They are endowed by a man named John Hancock (appropriately enough) with certain inalienable rights. Among these are: life (30 minutes of free air time), liberty (to say most whatever they please) and the pursuit of happiness (a chance to stand on equal footing, for once, with all their fellow candidates).
Instead, every day, earnest men and women troop to the station's corner offices across the street from the state Capitol to talk about fixing the debt, cutting government waste and helping students pay their fees.
"It's the media that says it's a circus, but they are the ones who are showing the girl with the giant [chest] and the guy with the fruit," candidate Gino Matorana says, rotating his hands in slow-motion imitation of comic/juggler/candidate who goes by the single name Gallagher.
"Why don't they put a suit on these people and make 'em answer some questions?"
That, in essence, is what the California Channel has done. Hancock has taped half-hour interviews with Matorana and more than two dozen of the candidates who hope to replace Davis if the governor is recalled in the Oct. 7 election. Hancock has scheduled about 50 additional interviews to date. He will take all 135 people listed on the ballot if they call and schedule a time.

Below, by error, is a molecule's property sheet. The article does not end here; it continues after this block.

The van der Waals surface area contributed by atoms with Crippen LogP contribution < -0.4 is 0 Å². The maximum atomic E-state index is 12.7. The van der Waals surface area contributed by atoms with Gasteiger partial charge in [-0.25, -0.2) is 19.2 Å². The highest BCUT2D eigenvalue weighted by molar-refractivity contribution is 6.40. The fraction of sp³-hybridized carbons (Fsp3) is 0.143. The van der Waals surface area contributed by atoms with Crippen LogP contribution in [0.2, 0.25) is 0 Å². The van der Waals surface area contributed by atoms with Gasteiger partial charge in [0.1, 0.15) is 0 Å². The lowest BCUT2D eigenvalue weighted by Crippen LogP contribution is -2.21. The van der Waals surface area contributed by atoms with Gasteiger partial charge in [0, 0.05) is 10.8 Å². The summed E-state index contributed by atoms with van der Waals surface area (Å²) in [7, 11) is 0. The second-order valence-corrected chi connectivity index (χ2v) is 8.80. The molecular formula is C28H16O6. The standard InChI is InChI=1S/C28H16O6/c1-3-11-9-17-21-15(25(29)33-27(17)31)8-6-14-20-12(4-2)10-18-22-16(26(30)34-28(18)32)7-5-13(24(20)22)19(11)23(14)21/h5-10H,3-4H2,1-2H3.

Beginning Sept. 22, the interviews will be aired once or twice, possibly more, by 157 cable operators that serve 5.4 million homes — about half the households in the state — on a channel the public might know for its regular coverage of the California Legislature.
The California Channel interviews have become an oasis of respect and fairness for dozens of candidates on an arid campaign trail, where they are often belittled or overlooked by a press corps focused on half a dozen front-runners.
Hancock, who crams in as many as seven interviews a day, is a onetime lobbyist for the cable industry who brings to his job a passion for dispassion.
The bald, fastidiously dressed host goes to considerable lengths to see that Arriana Huffington, the author and commentator, and Peter Camejo, the Green Party candidate — both are expected to tape their half hours soon — get the same treatment as Daniel Watts, the student who wants to roll back college fee increases, and Rich Gosse, the San Rafael Republican who would balance the budget by legalizing, and then taxing, drugs, gambling and prostitution.
Arnold Schwarzenegger's camp wanted to send a surrogate to the California Channel in place of the movie star. The answer was no.
"These interviews are designed to take the money, the glitzy ads and all of the hype out of the arena," Hancock says, "and to literally focus on the candidates and their positions."
"They all qualified for the ballot and they should all be treated the same, with respect."
The setup in the channel's cozy studio is relentlessly egalitarian. Every interview features the same set and camera angles. The candidates answer questions drawn from the same list, beginning with, "Who is fill in candidates name?" and ending with a summary of their reasons for running.